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Jewish World Review Dec. 13, 2001 / 28 Kislev, 5762

Lenore Skenazy

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Consumer Reports

Palm Pilot or Calendar? Paper Wins -- OKAY, okay. We're very impressed. You are so busy with such a stimulating life that you can't possibly keep track of it all on a plain old paper calendar. You know, the kind used by slackers throughout history, like Winston Churchill and Albert Einstein.

No, you've got to whip out your Palm Pilot and start pecking away like some high-tech chicken. Good for you.

As for me and the rest of my ilk — the salt of the earth — we are out purchasing our practical, pencil-friendly calendars.

The kind that don't go blank when you've got to pick up your boss but can't remember when.

Or where.

"I just like to see 30 days laid out before me," says Lisa Midwood. "I like to X off each day. I like to dramatically flip the page to a new month."

Headhunter Andy Aaron likes a calendar he can spill his coffee on and not ruin his desk. Or his calendar. And these are just the blotter-size aficionados.

Then there are the millions who still prefer to tote a datebook with a slim silk ribbon — often the only silk ribbon in our lives.

"I take my calendar with me everywhere," says Jackie Herships. "It doesn't hum, it can't crash and I don't need anyone to teach me how to use it."

(FYI, Jackie, you can teach yourself. "Palm for Dummies" is just 336 pages!)

Sue Cole, whose company actually promotes information technology, still can't fathom the Palm appeal: "Say you need to look up the time of that oh-so-important client meeting next week. I've got my calendar in front of me, my colleague has his Palm Pilot. I have — yes — written the information in the neat little square provided for this purpose. My colleague is standing there with the little pencil thing, pushing tiny buttons."

She gets to the meeting. He gets to play electronic solitaire at the unemployment office.

Games are just one of the many features Palm people brag about when they're not gloating. "I couldn't live without mine!" "So convenient!" "So advanced!" "It's my very best friend!"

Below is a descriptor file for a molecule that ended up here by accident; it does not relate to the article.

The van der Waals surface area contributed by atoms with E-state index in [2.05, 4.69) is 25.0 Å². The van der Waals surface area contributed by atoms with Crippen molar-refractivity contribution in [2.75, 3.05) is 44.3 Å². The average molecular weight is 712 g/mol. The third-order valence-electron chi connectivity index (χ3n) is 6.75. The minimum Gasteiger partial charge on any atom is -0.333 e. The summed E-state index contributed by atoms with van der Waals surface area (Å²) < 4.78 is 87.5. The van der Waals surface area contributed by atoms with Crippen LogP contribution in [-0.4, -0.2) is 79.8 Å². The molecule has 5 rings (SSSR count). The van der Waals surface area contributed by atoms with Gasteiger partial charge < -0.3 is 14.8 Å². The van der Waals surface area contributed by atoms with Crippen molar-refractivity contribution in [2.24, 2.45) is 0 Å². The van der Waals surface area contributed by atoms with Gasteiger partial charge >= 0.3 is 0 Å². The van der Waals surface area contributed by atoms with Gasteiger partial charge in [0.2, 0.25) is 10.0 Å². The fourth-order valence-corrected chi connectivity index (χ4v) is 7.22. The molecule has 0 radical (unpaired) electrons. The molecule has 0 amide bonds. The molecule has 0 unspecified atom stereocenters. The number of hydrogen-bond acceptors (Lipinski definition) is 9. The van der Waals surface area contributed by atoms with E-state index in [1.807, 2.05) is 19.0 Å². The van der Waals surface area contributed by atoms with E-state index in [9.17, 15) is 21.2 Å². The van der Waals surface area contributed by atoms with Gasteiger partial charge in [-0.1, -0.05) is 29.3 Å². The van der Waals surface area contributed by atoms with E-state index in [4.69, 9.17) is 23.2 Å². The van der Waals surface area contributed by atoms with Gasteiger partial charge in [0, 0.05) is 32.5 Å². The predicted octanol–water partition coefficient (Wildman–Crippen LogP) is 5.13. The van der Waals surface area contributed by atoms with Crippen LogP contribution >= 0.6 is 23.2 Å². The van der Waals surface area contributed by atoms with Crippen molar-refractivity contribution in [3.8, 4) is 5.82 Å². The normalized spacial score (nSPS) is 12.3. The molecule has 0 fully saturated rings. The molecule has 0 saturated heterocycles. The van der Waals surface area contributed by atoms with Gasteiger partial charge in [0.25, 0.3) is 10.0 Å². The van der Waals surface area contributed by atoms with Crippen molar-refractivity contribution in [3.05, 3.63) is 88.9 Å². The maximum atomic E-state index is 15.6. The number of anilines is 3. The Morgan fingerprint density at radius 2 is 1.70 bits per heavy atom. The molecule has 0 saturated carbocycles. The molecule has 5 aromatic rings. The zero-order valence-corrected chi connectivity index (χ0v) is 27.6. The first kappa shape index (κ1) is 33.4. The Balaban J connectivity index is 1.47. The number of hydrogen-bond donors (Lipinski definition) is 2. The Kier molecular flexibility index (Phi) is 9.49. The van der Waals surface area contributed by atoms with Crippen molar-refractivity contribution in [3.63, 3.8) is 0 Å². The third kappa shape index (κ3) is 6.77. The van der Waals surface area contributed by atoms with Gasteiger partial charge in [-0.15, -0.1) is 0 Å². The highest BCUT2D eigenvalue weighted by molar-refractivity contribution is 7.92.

That one (made up, granted) is more like it. I mean, if these geeks were really so popular that their social lives required a spreadsheet ... why are they always sitting by themselves, staring at their screens?

Palmists may suggest that this disdain is rooted in some deep technological deficit. To which we reply: "Hah." (Well, almost "Hah." Could someone please tell me how to pick up my cell phone voice mail?) But there are plenty of paper lovers who actually gave Personal Digital Assistants — PDAs — a chance.

Marie Ginther was at her son's hockey game the other day when she took out her datebook. The dad next to her flourished his Palm and said, "Let me show you the future!"

"I had one of those two years ago, and I hated it," Ginther replied. "It was too small, and I couldn't see the past."

She's right. Many of us save our old calendars like diaries. With a PDA, you can never look back to see how your writing has changed. Or your taste in friends.

"I thought if I embraced the Palm lifestyle, I'd become this highly efficient individual," says Stephanie Cohen of Manhattan. "But I never actually remembered to bring it with me."

Fear not, Stephanie. Your Palm can still serve an organizing purpose!

It's a great place to stick your Post-it notes.

JWR contributor Lenore Skenazy is a columnist for The New York Daily News. Comment by clicking here.


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© 2001, New York Daily News